• Set of edges – the ordered pair of transactions represented like Ti Tj. This means that the transaction Ti is waiting for a resource held by transaction Tj.
An example Wait-for-graph is given in Figure 1.
Figure 1 - Wait-for-graph with two transactions that are Deadlocked

How do we construct a Wait-for graph?

It is very simple. When a transaction Ti waits for other transaction Tj which currently holds the data item needed by Ti, we shall insert an edge Ti → Tj into the Wait-for graph.
Let us discuss with an example;
Assume that there are 4 transactions that are going on in a system at a particular point in time. Let us name the transactions as T1, T2, T3, and T4. The data items and the lock modes needed for the data items for all the transactions are given in table 1 below;
Data items requested
Lock mode
Shared lock
Exclusive lock
Exclusive lock
Shared lock
Exclusive lock
Table 1 - Some active Transactions
Stage 1: Assume that T1 has acquired lock on Q and being executed. The wait-for graph contains no edges. It contains only transaction T1 as given in the figure 2.

Figure 2 - Stage 1, T1 locked a data item Q
Stage 2: Now, transaction T2 started and requesting for the data items P and Q in write mode. The lock manager can grant lock on P, but cannot grant lock on Q as Q is already held by T1 and the held lock and requested lock are incompatible. At this stage, a new edge is inserted like T2 → T1 into the Wait-for graph and the graph looks like the figure 3 given below;
Figure 3 - Stage 2, edge (T2,T1) is inserted

Stage 3: Now, transaction T3 requests for data item Q. The lock manager can grant lock on Q to transaction T3. The reason is, T1 locked Q in read mode and T3 requests in read mode, and they are compatible. Hence, the lock is granted. So, no new edge is included in the Wait-for graph (Figure 4).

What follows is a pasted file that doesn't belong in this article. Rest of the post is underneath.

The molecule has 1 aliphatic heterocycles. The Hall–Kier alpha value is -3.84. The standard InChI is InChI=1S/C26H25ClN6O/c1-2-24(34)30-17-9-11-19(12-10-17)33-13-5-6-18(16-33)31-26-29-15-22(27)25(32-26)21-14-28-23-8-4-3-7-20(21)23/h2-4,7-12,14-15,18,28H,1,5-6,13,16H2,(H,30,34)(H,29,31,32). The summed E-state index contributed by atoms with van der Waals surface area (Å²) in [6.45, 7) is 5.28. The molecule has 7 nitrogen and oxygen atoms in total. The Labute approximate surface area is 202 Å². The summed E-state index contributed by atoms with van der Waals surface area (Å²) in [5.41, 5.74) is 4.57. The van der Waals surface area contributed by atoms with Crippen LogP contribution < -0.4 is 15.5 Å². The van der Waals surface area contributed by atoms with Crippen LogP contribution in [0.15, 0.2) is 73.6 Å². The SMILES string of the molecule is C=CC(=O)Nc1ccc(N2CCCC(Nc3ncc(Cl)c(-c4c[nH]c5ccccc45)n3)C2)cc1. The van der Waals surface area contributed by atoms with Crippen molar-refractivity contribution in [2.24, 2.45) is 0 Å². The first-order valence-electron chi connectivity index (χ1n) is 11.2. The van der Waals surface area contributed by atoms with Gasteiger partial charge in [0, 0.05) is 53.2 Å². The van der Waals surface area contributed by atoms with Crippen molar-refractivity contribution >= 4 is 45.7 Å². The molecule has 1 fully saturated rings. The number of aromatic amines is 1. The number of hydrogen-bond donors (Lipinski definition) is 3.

Figure 4 - At stage 3, no changes
Stage 4: Next, transaction T4 requests data item P in write mode. Again, P is held by T2 and in incompatible mode. So, the lock manager cannot grant. Hence, a new edge T4 → T2 is included in the graph. Now, the wait-for graph looks like the one given in the figure 5 below;
Figure 5 - Stage 4, new edge (T4,T2) is inserted

If we get any more requests, the graph will grow this way. At the same time, if any transactions releases the lock held by them, then the wait-for edge will be removed.

How does the Wait-for-graph help in detecting the deadlock?

Deadlock presents in a system if and only if we encounter a cycle in the Wait-for graph. Then, every transaction which is part of the cycle in the Wait-for graph will be treated as in the deadlock state. To detect this, the system has to employ the algorithm which checks the Wait-for graph for possible deadlock periodically.
The Wait-for graph given in the Figure 1, has formed a cycle. That is, T1 is waiting for the resource held by T2 and T2 in turn waiting for resources held by T1.
This deadlock situation need not involve all the transactions that are happening in a time. It may involve some of the transactions that are part of Wait-for graph at that moment as given in Figure 6.

Figure 6 - Wait-for-graph with both deadlocked transactions and free transactions

In Figure 6, only the transactions T1, T2 and T3 are formed a cycle, thereby entered a deadlock state. Transactions T4 and T5 are not part of the current deadlock state.

Related Links

Deadlock in database
Deadlock detection techniques INDEX
Database management systems home page 

How to detect deadlock in dbms using wait for graph?

Wait for graph and deadlock detection in dbms